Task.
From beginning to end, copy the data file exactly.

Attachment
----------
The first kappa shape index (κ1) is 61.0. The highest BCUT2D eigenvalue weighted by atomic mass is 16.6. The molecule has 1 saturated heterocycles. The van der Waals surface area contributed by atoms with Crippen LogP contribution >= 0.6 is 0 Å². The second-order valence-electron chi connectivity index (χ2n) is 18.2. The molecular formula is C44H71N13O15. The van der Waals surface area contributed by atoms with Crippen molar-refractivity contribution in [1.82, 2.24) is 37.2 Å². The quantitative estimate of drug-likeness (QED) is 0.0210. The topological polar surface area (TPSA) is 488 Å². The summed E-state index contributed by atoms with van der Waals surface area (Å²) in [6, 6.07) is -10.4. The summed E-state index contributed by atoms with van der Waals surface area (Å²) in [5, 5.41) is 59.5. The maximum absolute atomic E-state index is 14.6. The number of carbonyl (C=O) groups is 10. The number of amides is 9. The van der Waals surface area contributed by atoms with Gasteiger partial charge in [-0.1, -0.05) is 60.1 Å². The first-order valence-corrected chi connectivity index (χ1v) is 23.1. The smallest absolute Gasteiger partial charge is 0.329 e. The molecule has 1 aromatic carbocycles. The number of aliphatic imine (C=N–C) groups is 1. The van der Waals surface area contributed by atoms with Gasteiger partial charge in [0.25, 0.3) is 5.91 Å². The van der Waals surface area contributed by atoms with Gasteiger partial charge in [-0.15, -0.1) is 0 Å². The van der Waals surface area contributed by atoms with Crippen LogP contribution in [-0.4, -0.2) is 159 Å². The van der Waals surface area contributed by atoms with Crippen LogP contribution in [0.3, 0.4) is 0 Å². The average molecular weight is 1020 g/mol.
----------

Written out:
The first kappa shape index (κ1) is 61.0. The highest BCUT2D eigenvalue weighted by atomic mass is 16.6. The molecule has 1 saturated heterocycles. The van der Waals surface area contributed by atoms with Crippen LogP contribution >= 0.6 is 0 Å². The second-order valence-electron chi connectivity index (χ2n) is 18.2. The molecular formula is C44H71N13O15. The van der Waals surface area contributed by atoms with Crippen molar-refractivity contribution in [1.82, 2.24) is 37.2 Å². The quantitative estimate of drug-likeness (QED) is 0.0210. The topological polar surface area (TPSA) is 488 Å². The summed E-state index contributed by atoms with van der Waals surface area (Å²) in [6, 6.07) is -10.4. The summed E-state index contributed by atoms with van der Waals surface area (Å²) in [5, 5.41) is 59.5. The maximum absolute atomic E-state index is 14.6. The number of carbonyl (C=O) groups is 10. The number of amides is 9. The van der Waals surface area contributed by atoms with Gasteiger partial charge in [-0.1, -0.05) is 60.1 Å². The first-order valence-corrected chi connectivity index (χ1v) is 23.1. The smallest absolute Gasteiger partial charge is 0.329 e. The molecule has 1 aromatic carbocycles. The number of aliphatic imine (C=N–C) groups is 1. The van der Waals surface area contributed by atoms with Gasteiger partial charge in [0.25, 0.3) is 5.91 Å². The van der Waals surface area contributed by atoms with Gasteiger partial charge in [-0.15, -0.1) is 0 Å². The van der Waals surface area contributed by atoms with Crippen LogP contribution in [-0.4, -0.2) is 159 Å². The van der Waals surface area contributed by atoms with Crippen LogP contribution in [0.3, 0.4) is 0 Å². The average molecular weight is 1020 g/mol.